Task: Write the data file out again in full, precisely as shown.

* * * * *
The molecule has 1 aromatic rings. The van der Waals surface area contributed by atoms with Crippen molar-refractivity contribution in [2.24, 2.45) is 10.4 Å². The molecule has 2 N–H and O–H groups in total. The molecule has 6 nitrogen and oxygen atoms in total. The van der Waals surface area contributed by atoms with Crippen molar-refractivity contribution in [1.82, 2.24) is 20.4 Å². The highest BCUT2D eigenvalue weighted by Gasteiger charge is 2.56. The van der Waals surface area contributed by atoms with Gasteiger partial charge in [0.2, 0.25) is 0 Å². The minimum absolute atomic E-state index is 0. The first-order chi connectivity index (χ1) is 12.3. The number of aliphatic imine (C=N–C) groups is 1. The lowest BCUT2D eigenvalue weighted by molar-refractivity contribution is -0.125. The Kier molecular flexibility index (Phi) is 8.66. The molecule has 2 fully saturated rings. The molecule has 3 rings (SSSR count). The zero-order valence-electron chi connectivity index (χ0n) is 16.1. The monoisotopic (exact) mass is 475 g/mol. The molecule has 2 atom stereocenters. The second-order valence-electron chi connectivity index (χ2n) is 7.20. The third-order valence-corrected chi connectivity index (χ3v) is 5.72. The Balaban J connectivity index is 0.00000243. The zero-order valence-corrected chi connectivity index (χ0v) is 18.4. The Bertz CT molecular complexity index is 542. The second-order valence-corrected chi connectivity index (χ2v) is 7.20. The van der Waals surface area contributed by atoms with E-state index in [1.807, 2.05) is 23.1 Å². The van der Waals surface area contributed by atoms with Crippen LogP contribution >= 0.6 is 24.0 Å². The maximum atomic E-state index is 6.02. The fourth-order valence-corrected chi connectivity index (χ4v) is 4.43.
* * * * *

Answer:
The molecule has 1 aromatic rings. The van der Waals surface area contributed by atoms with Crippen molar-refractivity contribution in [2.24, 2.45) is 10.4 Å². The molecule has 2 N–H and O–H groups in total. The molecule has 6 nitrogen and oxygen atoms in total. The van der Waals surface area contributed by atoms with Crippen molar-refractivity contribution in [1.82, 2.24) is 20.4 Å². The highest BCUT2D eigenvalue weighted by Gasteiger charge is 2.56. The van der Waals surface area contributed by atoms with Gasteiger partial charge in [0.2, 0.25) is 0 Å². The minimum absolute atomic E-state index is 0. The first-order chi connectivity index (χ1) is 12.3. The number of aliphatic imine (C=N–C) groups is 1. The lowest BCUT2D eigenvalue weighted by molar-refractivity contribution is -0.125. The Kier molecular flexibility index (Phi) is 8.66. The molecule has 2 fully saturated rings. The molecule has 3 rings (SSSR count). The zero-order valence-electron chi connectivity index (χ0n) is 16.1. The monoisotopic (exact) mass is 475 g/mol. The molecule has 2 atom stereocenters. The second-order valence-electron chi connectivity index (χ2n) is 7.20. The third-order valence-corrected chi connectivity index (χ3v) is 5.72. The Balaban J connectivity index is 0.00000243. The zero-order valence-corrected chi connectivity index (χ0v) is 18.4. The Bertz CT molecular complexity index is 542. The second-order valence-corrected chi connectivity index (χ2v) is 7.20. The van der Waals surface area contributed by atoms with E-state index in [1.807, 2.05) is 23.1 Å². The van der Waals surface area contributed by atoms with Crippen LogP contribution >= 0.6 is 24.0 Å². The maximum atomic E-state index is 6.02. The fourth-order valence-corrected chi connectivity index (χ4v) is 4.43.